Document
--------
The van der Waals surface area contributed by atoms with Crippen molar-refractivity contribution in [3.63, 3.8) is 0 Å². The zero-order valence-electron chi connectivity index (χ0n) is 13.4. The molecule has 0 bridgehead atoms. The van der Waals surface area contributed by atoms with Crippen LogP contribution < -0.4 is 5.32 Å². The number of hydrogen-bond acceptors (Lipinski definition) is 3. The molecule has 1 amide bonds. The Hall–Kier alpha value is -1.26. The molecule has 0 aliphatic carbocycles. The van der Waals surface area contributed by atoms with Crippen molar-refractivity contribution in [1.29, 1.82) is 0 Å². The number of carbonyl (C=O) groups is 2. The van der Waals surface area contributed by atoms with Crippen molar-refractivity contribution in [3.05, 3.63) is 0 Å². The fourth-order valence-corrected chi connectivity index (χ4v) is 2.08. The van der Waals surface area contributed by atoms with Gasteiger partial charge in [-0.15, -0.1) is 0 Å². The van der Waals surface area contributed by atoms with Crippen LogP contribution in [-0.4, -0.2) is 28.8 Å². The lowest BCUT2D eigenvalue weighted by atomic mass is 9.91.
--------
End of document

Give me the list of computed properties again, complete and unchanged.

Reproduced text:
The van der Waals surface area contributed by atoms with Crippen molar-refractivity contribution in [3.63, 3.8) is 0 Å². The zero-order valence-electron chi connectivity index (χ0n) is 13.4. The molecule has 0 bridgehead atoms. The van der Waals surface area contributed by atoms with Crippen LogP contribution < -0.4 is 5.32 Å². The number of hydrogen-bond acceptors (Lipinski definition) is 3. The molecule has 1 amide bonds. The Hall–Kier alpha value is -1.26. The molecule has 0 aliphatic carbocycles. The van der Waals surface area contributed by atoms with Crippen molar-refractivity contribution in [1.29, 1.82) is 0 Å². The number of carbonyl (C=O) groups is 2. The van der Waals surface area contributed by atoms with Crippen molar-refractivity contribution in [3.05, 3.63) is 0 Å². The fourth-order valence-corrected chi connectivity index (χ4v) is 2.08. The van der Waals surface area contributed by atoms with Gasteiger partial charge in [-0.15, -0.1) is 0 Å². The van der Waals surface area contributed by atoms with Crippen LogP contribution in [-0.4, -0.2) is 28.8 Å². The lowest BCUT2D eigenvalue weighted by atomic mass is 9.91.